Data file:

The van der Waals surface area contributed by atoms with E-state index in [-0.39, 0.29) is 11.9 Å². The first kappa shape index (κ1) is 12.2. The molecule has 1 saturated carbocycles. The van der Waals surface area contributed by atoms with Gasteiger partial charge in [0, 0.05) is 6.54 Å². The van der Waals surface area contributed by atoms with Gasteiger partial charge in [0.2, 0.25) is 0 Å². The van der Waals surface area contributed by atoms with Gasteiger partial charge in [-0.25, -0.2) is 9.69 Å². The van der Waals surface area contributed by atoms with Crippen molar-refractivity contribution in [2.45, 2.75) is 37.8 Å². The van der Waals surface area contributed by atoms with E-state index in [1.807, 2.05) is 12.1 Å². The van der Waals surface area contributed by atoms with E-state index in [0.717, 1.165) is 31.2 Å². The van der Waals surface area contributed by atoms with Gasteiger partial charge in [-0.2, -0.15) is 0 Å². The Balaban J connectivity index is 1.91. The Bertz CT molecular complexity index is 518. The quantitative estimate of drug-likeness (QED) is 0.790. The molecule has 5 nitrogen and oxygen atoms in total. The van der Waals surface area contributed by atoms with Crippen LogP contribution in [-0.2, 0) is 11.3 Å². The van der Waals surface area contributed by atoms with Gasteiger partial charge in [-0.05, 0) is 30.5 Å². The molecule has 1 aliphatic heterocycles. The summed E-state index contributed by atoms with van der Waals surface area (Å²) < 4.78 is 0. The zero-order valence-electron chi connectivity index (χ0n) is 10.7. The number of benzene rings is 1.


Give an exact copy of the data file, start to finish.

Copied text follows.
The van der Waals surface area contributed by atoms with E-state index in [-0.39, 0.29) is 11.9 Å². The first kappa shape index (κ1) is 12.2. The molecule has 1 saturated carbocycles. The van der Waals surface area contributed by atoms with Gasteiger partial charge in [0, 0.05) is 6.54 Å². The van der Waals surface area contributed by atoms with Gasteiger partial charge in [0.2, 0.25) is 0 Å². The van der Waals surface area contributed by atoms with Gasteiger partial charge in [-0.25, -0.2) is 9.69 Å². The van der Waals surface area contributed by atoms with Crippen molar-refractivity contribution in [2.45, 2.75) is 37.8 Å². The van der Waals surface area contributed by atoms with E-state index in [1.807, 2.05) is 12.1 Å². The van der Waals surface area contributed by atoms with E-state index in [0.717, 1.165) is 31.2 Å². The van der Waals surface area contributed by atoms with Gasteiger partial charge in [-0.2, -0.15) is 0 Å². The Balaban J connectivity index is 1.91. The Bertz CT molecular complexity index is 518. The quantitative estimate of drug-likeness (QED) is 0.790. The molecule has 5 nitrogen and oxygen atoms in total. The van der Waals surface area contributed by atoms with Crippen LogP contribution in [-0.2, 0) is 11.3 Å². The van der Waals surface area contributed by atoms with Gasteiger partial charge in [-0.05, 0) is 30.5 Å². The molecule has 1 aliphatic heterocycles. The summed E-state index contributed by atoms with van der Waals surface area (Å²) < 4.78 is 0. The zero-order valence-electron chi connectivity index (χ0n) is 10.7. The number of benzene rings is 1.